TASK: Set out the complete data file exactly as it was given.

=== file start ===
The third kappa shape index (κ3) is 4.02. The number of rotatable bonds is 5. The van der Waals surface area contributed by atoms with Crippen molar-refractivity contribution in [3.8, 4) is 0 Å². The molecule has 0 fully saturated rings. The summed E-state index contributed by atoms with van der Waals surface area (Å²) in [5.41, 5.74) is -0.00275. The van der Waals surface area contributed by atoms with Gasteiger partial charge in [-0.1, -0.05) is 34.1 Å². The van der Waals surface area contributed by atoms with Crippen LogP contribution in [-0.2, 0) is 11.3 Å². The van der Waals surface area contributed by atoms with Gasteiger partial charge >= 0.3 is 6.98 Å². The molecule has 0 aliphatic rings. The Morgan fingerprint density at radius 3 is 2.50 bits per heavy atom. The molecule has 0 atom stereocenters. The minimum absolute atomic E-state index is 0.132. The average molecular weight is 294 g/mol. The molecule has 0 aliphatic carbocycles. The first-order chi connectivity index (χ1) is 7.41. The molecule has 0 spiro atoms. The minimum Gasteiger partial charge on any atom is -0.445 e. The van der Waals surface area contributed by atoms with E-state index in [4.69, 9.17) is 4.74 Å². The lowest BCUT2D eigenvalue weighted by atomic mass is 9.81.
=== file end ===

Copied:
The third kappa shape index (κ3) is 4.02. The number of rotatable bonds is 5. The van der Waals surface area contributed by atoms with Crippen molar-refractivity contribution in [3.8, 4) is 0 Å². The molecule has 0 fully saturated rings. The summed E-state index contributed by atoms with van der Waals surface area (Å²) in [5.41, 5.74) is -0.00275. The van der Waals surface area contributed by atoms with Gasteiger partial charge in [-0.1, -0.05) is 34.1 Å². The van der Waals surface area contributed by atoms with Crippen LogP contribution in [-0.2, 0) is 11.3 Å². The van der Waals surface area contributed by atoms with Gasteiger partial charge >= 0.3 is 6.98 Å². The molecule has 0 aliphatic rings. The Morgan fingerprint density at radius 3 is 2.50 bits per heavy atom. The molecule has 0 atom stereocenters. The minimum absolute atomic E-state index is 0.132. The average molecular weight is 294 g/mol. The molecule has 0 aliphatic carbocycles. The first-order chi connectivity index (χ1) is 7.41. The molecule has 0 spiro atoms. The minimum Gasteiger partial charge on any atom is -0.445 e. The van der Waals surface area contributed by atoms with E-state index in [4.69, 9.17) is 4.74 Å². The lowest BCUT2D eigenvalue weighted by atomic mass is 9.81.